Love is like a friendship caught on fire. In the beginning a flame, very pretty, often hot and fierce, but still only light and flickering. As love grows older, our hearts mature and our love becomes as coals, deep-burning and unquenchable.” — Bruce Lee
South East Asia is so different this time. When we came to Bali in 2008, we were a couple but still testing our relationship. While fiercely in love, we were flickering as we worked on understanding basic ideas about one another, even after a year and a half together followed by three months on the road. When we left July 1, 2012, our understanding of each other and our relationship had vastly improved. Our marriage is solid full of deep burning coals and we have learned how to communicate and travel so much better, having now spent nearly nineteen months on the road in different continents.
While in Ubud, remembering my first trip to Bali in 2008 and comparing it to now, I remember going to an expat Shabbat dinner and meeting a man who had spent decades in Ubud, who loved every thing about it and wanted to share so much with me. His hand-drawn map led us to Jantilui, where I was mesmerized by the gorgeous rice terraces.
Over the last three weeks traveling around Bali, the rice fields have again entranced me. I was shocked to read recently in the UbudLife, the Jakarta Post and other local papers about issues with the fields. Ubudlife: “After 1200 years of continuous cultivation, [the rice terraces] are now in jeopardy from the twin threats of development and environmental degradation.” I do see how tourists and others in love with the sight of the terraces and fields would want to live, work, open shops, hotels and restaurants near by to share the view and bask in shadow of the vibrant green colors.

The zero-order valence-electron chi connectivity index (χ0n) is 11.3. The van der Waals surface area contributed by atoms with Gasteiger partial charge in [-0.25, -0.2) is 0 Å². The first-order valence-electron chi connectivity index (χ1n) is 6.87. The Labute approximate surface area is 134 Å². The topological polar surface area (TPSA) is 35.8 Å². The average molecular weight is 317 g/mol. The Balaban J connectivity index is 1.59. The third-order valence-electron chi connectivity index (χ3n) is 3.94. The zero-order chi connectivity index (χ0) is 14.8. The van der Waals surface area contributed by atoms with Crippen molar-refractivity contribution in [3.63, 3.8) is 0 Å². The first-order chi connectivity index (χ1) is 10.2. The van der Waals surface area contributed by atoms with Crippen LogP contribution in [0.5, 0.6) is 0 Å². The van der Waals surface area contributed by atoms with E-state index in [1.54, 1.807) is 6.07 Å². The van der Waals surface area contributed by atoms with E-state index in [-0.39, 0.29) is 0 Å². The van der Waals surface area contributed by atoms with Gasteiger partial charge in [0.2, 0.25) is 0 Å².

I have to admit that when we arrived in 2008 and stayed in Ubud on Monkey Forest Drive, I felt overwhelmed by all the people, shops and being asked repeatedly: “Hello, Transport?” George started to tell people, “My name is not Taxi.” George’s comments now that the fields seemed to have disappeared from Ubud and been replaced by tourism commerce. I can understand why Pande Putu and two other artists from Kintamani would make a sign, “NOT FOR SALE” in the rice field in Jungjungan north of Ubud and how this could be called “Occupy the Rice Field.” This issue seems to be in its own unique fashion a love growing from a flame into a fire with coals burning. It is all of our responsibility to the Earth and our planet not to squander the areas where we grow our food and get our sustenance literally and figuratively.
I do have to report that the rice fields and relaxed areas do in some instances co-exist! We stayed at Villa Sanggingan on Jalan Sanggingan and it was fantastic. The staff is incredible. Located near the Alberto Blanco museum where we went in 2008 with Dov Fraser for the Ubud Writers Festival, this area is away from the main tourist strip. The hotel is available on Asiarooms.com, Booking.com and Agoda.com. We stayed five nights and ate at several great warungs, including the famous N as well as Fuzion Café on Jalan Lungsiakan, where we felt as if we were dining in a rice field. I thought the décor was charming; this is one of the original hotels in the area. and along with the Neka Art Museum, has been there more than twenty years. Bagus (Good) Laundry was great, too. I have to admit clean clothes, fresh from the laundry, are one of my favorite things!
I highly recommend a stay in Ubud. I will write more after our next journey to Ubud and this weekend we are staying on Monkey Forest Drive to be near the Palace to see the ceremony for the King.